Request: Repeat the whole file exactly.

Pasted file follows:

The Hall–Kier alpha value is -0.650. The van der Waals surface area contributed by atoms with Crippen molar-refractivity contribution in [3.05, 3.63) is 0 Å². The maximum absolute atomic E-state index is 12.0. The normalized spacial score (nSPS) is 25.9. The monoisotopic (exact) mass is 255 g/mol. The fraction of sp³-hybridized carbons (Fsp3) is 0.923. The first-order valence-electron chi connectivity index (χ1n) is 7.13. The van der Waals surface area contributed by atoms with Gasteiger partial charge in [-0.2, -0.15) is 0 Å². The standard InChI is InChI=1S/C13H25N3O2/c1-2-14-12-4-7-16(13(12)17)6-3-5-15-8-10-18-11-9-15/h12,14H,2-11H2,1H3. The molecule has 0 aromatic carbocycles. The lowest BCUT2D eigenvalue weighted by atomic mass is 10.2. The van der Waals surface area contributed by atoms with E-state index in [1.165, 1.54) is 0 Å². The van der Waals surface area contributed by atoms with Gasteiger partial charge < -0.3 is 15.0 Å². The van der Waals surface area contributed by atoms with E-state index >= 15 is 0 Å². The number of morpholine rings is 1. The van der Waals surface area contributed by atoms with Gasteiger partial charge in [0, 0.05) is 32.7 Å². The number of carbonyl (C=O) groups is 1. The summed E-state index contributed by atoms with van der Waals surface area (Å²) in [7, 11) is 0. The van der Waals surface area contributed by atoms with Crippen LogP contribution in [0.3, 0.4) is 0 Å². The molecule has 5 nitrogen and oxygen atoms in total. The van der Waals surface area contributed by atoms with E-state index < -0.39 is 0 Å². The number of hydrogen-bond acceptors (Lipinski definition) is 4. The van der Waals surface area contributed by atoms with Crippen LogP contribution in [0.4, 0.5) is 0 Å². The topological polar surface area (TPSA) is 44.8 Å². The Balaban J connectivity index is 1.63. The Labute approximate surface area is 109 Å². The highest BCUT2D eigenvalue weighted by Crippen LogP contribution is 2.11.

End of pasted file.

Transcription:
The Hall–Kier alpha value is -0.650. The van der Waals surface area contributed by atoms with Crippen molar-refractivity contribution in [3.05, 3.63) is 0 Å². The maximum absolute atomic E-state index is 12.0. The normalized spacial score (nSPS) is 25.9. The monoisotopic (exact) mass is 255 g/mol. The fraction of sp³-hybridized carbons (Fsp3) is 0.923. The first-order valence-electron chi connectivity index (χ1n) is 7.13. The van der Waals surface area contributed by atoms with Gasteiger partial charge in [-0.2, -0.15) is 0 Å². The standard InChI is InChI=1S/C13H25N3O2/c1-2-14-12-4-7-16(13(12)17)6-3-5-15-8-10-18-11-9-15/h12,14H,2-11H2,1H3. The molecule has 0 aromatic carbocycles. The lowest BCUT2D eigenvalue weighted by atomic mass is 10.2. The van der Waals surface area contributed by atoms with E-state index in [1.165, 1.54) is 0 Å². The van der Waals surface area contributed by atoms with Gasteiger partial charge < -0.3 is 15.0 Å². The van der Waals surface area contributed by atoms with E-state index >= 15 is 0 Å². The number of morpholine rings is 1. The van der Waals surface area contributed by atoms with Gasteiger partial charge in [0, 0.05) is 32.7 Å². The number of carbonyl (C=O) groups is 1. The summed E-state index contributed by atoms with van der Waals surface area (Å²) in [7, 11) is 0. The van der Waals surface area contributed by atoms with Crippen LogP contribution in [0.3, 0.4) is 0 Å². The molecule has 5 nitrogen and oxygen atoms in total. The van der Waals surface area contributed by atoms with E-state index < -0.39 is 0 Å². The number of hydrogen-bond acceptors (Lipinski definition) is 4. The van der Waals surface area contributed by atoms with Crippen LogP contribution in [0.4, 0.5) is 0 Å². The topological polar surface area (TPSA) is 44.8 Å². The Balaban J connectivity index is 1.63. The Labute approximate surface area is 109 Å². The highest BCUT2D eigenvalue weighted by Crippen LogP contribution is 2.11.